Summer Research with Dr. Brittany F. Peterson

“Bug Guts Lab.”

Summer is almost over and as we prepare to usher in a new semester at Southern Illinois University Edwardsville, professors like Dr. Brittany F. Peterson in the Department of Biological Sciences will be carrying their summertime work over into the fall. Peterson’s research interests lie in attempting to understand the symbiotic interactions and adaptive traits in host organisms like termites and the relationship that they have with the bacteria in their guts. Recently, she has been working on a new study involving the characterization of locust microbiomes.

Last month, Peterson traveled to Arizona State University (ASU) to collaborate on a new project with Dr. Arianne Cease, Assistant Professor at the School of Sustainability. Cease primarily focuses her research on locust plagues and how human-plant-insect interactions affect the sustainability of agricultural systems. “Dr. Cease came to my dissertation defense and approached me about looking further into the gut microbiome of locusts,” stated Peterson. Cease started mailing locusts to Peterson back in October and ever since, she has been working to understand a series of questions about their microbiome. “Who are the core microbes across this genus? What are they doing? Why are they there?” she inquired openly. “We are still learning a lot of basic things about their biology.”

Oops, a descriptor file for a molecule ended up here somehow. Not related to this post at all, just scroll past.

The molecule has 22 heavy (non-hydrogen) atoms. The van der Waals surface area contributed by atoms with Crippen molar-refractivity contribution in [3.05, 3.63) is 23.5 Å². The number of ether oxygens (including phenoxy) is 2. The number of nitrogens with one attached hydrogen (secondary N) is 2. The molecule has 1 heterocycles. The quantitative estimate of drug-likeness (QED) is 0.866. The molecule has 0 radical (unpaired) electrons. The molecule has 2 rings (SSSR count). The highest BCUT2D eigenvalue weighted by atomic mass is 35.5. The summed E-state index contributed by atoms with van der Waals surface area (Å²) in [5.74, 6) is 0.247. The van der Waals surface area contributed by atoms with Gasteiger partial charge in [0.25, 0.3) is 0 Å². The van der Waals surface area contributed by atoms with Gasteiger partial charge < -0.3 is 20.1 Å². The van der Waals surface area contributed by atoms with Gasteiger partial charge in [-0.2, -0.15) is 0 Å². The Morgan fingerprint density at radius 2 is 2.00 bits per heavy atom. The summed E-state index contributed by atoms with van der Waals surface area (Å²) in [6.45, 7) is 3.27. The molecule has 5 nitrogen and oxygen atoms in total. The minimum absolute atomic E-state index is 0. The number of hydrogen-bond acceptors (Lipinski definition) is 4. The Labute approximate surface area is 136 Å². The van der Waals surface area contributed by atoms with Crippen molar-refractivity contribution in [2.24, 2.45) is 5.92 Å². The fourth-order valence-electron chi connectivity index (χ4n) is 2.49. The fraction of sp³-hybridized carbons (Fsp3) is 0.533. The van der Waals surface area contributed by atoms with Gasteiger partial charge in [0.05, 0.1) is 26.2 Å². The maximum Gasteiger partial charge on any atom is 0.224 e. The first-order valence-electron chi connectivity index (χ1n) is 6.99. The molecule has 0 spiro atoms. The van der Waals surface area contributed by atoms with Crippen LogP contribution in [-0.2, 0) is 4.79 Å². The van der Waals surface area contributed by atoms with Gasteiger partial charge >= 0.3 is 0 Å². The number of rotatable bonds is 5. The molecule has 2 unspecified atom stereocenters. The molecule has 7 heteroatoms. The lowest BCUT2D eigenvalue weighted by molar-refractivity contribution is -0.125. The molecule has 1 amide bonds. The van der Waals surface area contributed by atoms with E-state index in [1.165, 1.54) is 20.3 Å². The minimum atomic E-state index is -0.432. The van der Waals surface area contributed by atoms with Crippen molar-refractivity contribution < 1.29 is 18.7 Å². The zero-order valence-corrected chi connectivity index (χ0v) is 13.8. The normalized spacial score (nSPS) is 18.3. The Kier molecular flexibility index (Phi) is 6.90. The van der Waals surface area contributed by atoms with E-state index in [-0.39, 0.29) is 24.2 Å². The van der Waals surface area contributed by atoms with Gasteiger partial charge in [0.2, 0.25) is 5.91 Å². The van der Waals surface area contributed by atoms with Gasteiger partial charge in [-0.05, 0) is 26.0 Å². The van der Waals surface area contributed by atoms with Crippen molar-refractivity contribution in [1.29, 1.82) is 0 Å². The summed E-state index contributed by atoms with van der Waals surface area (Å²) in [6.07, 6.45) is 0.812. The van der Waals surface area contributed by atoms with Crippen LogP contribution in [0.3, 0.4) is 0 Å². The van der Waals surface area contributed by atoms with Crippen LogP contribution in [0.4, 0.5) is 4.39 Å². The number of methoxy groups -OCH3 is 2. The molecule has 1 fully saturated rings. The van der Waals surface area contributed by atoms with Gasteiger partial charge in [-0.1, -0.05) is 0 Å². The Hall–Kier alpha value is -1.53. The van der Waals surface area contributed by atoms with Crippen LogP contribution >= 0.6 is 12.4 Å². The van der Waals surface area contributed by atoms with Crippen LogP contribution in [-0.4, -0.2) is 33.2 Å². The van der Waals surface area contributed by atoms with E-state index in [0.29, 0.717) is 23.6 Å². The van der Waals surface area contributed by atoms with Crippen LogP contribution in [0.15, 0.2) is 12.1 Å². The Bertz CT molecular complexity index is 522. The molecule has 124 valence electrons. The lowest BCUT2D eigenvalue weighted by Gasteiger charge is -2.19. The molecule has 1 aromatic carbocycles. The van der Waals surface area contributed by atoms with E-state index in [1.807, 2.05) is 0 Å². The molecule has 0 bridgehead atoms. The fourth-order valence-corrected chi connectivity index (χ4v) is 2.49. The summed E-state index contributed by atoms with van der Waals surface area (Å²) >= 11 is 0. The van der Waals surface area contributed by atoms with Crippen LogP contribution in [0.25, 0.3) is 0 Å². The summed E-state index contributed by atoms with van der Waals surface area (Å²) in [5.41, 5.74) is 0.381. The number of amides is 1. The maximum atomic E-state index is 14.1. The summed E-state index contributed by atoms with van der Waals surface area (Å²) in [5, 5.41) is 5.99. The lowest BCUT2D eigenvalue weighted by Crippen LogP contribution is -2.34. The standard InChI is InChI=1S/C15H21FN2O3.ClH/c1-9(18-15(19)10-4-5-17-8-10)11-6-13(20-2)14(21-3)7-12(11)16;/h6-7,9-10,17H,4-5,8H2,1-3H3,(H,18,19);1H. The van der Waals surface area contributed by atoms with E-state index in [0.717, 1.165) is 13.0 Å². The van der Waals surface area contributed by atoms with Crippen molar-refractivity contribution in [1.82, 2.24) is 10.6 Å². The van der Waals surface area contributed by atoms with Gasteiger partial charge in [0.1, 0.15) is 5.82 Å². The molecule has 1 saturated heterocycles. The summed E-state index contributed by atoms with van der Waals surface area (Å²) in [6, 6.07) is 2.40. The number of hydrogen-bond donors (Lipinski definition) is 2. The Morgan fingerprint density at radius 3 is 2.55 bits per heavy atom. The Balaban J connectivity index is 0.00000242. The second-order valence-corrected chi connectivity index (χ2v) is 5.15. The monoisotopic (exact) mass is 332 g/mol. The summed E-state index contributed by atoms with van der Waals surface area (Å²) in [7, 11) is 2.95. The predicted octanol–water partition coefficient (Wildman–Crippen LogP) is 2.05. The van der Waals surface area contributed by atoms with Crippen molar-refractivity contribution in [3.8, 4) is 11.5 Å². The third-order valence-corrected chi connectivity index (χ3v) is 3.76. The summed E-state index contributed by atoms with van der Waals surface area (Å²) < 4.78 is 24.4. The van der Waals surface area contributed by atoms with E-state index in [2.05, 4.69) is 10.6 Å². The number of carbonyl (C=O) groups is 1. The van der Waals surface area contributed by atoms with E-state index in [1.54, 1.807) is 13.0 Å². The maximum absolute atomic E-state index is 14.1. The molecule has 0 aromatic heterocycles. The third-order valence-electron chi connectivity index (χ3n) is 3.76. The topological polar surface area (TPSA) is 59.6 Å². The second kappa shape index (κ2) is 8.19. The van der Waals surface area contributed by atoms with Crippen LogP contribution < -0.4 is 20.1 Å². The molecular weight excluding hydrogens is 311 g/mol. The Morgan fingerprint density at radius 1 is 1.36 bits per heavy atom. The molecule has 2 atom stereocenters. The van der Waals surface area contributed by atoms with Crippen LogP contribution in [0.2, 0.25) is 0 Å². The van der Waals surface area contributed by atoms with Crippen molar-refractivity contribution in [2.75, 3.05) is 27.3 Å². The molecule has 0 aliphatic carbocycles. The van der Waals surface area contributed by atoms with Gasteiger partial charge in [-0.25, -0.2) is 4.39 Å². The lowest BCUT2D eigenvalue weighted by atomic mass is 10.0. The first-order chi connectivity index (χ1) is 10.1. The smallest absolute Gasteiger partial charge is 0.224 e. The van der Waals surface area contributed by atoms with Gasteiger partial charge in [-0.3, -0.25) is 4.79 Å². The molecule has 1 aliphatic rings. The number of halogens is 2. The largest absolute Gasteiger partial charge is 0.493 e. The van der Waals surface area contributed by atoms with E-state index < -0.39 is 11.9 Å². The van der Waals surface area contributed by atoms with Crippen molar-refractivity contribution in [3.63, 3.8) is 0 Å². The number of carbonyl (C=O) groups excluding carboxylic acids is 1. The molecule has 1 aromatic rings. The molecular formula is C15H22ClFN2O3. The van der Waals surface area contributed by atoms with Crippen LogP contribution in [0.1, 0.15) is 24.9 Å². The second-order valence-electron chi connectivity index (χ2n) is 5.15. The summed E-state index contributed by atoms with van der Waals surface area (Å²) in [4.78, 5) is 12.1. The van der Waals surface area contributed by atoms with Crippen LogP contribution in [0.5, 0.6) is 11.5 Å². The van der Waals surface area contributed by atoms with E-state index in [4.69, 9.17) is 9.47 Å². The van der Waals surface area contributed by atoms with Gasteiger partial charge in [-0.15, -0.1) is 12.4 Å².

Dr. Brittany F. Peterson

At this point, a little background may be necessary to understand the broader impacts of Peterson’s research. Locusts are actually a species of short-horned grasshoppers who are typically solitary, but under certain conditions they can become gregarious and swarm, blackening the skies and decimating crops. “At some point grasshoppers switch from being solitary to becoming a gregarious locust and there seems to be a dietary component to it–we are just beginning to discover what microbes colonize the guts of grasshoppers and locusts and whether this has any role in this behavioral shift.”

Peterson spent a week in the lab at ASU culturing bacteria from these species in order to start addressing these questions and generate undergraduate research projects for students at SIUE. Her plans are to first characterize their microbiome and then compare the microbiomes of the lab raised solitary species with that of a gregarious species from the same genus. “This plasticity is really interesting from an evolutionary standpoint, but even more, it has real global importance. With a swarm like this coming through, a family’s crop can be completely decimated and anything we can do to improve our understanding of this species basic biology and ecology is a step in the right direction” (Peterson).

Among numerous other questions that Peterson is working to address, she and her Undergraduate Research and Creative Activities (URCA) assistant, Valerie Murphy, are looking at a pathogen found in the lab-reared grasshoppers that has promising potential for bio-control.

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